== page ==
WCM: You were trialling a pivotal wet scraper last time Karl Robinson interviewed you for WCBO (US), how did that go?
WE: Great, but we only sell these to the Japanese in large quantities. I think I have nailed the perfect scraper but we need one more month to re-launch this tool.

WCM: Tell us about other window cleaning products you guys sell.
  • The Hip Dipper is a squeezable BOAB Bucket clip and extractor is essential if you
  • have a rectangular bucket.
  • Pole Cap is the only one that is fast to release and secure in work.
  • Erkenomic Pole Tip probably the biggest breakthrough but in combination with the Curved Pivot Scrubber.
The working combination of these tools creates the world’s first 3D cleaning system.

WCM: Would you ever consider getting into the water fed pole business?
WE: Short answer? Yes.

WCM: Cool, we smell another exclusive for WCM on that. What other stuff are you working on?
WE: The most exciting thing ever - a 3 dimensional cleaning system and the most effective ever floor management tool.

WCM: Wagtail is a winner of many awards. It has won six International Product and Design Awards. What other awards have you guys won?
WE: Years ago, I was told by a business guru to get awards. So we did. They were easy because we had the courage to invent. International awards, Government Awards and business awards that were supported by ethical standards. That said, we just entered into a National Cleaning Association Award for Australia (with the PC) and we were overwhelming favourites with votes of five times our nearest rival until we were told that voting had no bearing at all in the judges decision. We withdrew our entry and we will never enter for awards again.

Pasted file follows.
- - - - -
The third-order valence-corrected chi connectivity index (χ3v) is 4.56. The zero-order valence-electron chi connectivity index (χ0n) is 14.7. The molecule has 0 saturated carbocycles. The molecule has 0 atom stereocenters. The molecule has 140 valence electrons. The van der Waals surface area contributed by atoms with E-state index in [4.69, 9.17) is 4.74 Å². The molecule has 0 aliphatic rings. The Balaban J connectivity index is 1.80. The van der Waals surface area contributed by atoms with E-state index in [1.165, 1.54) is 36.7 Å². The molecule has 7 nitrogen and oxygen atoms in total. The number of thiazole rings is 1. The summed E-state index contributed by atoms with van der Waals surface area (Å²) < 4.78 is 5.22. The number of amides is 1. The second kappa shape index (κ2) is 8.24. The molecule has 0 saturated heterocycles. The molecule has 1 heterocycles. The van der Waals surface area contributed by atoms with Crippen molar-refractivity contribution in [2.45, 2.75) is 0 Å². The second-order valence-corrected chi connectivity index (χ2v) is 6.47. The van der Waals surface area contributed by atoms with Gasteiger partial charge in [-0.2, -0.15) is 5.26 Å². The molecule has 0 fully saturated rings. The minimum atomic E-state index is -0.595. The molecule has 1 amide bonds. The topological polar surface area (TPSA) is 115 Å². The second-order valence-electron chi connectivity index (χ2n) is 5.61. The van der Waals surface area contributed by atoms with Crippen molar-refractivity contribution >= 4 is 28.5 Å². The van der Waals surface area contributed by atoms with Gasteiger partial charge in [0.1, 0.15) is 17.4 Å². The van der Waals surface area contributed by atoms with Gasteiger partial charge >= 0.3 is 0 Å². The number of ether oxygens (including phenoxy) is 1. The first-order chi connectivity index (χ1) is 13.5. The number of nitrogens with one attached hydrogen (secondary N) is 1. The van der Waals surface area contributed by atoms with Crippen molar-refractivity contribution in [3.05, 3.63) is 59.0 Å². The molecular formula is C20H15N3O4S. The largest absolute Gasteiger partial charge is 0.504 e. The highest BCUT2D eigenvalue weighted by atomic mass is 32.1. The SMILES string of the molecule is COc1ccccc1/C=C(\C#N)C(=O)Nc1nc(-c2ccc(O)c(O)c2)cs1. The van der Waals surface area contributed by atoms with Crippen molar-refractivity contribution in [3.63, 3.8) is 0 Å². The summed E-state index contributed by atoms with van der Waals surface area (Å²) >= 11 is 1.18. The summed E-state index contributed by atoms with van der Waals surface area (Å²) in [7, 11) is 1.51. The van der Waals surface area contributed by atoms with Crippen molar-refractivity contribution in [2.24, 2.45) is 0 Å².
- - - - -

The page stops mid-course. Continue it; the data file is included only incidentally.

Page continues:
WCM: Speaking of the PC. We have been waiting to get to this point. You have just released a new tool called the Wagtail PC Pivot Tool. Can you talk us through this product?
WE: The PC is the most advanced squeegee ever; it delivers a better performance with an overhead nylon pivot and a selection of pivot ranges. The pivot range locator is also about to be included into the existing Wagtail Squeegees.

WCM: This squeegee has ‘gears’, why?
WE: The brass squeegee is still (unbelievably) the biggest selling squeegee in the world and we want to educate these users by introducing training wheels. The first locators are to give just a small advantage and by opening up the pivot range increases your speed. Limiting the pivot range can be a benefit for the user in many applications such as cleaning windows higher than six meters or cleaning the opposite side of a glass fence from above.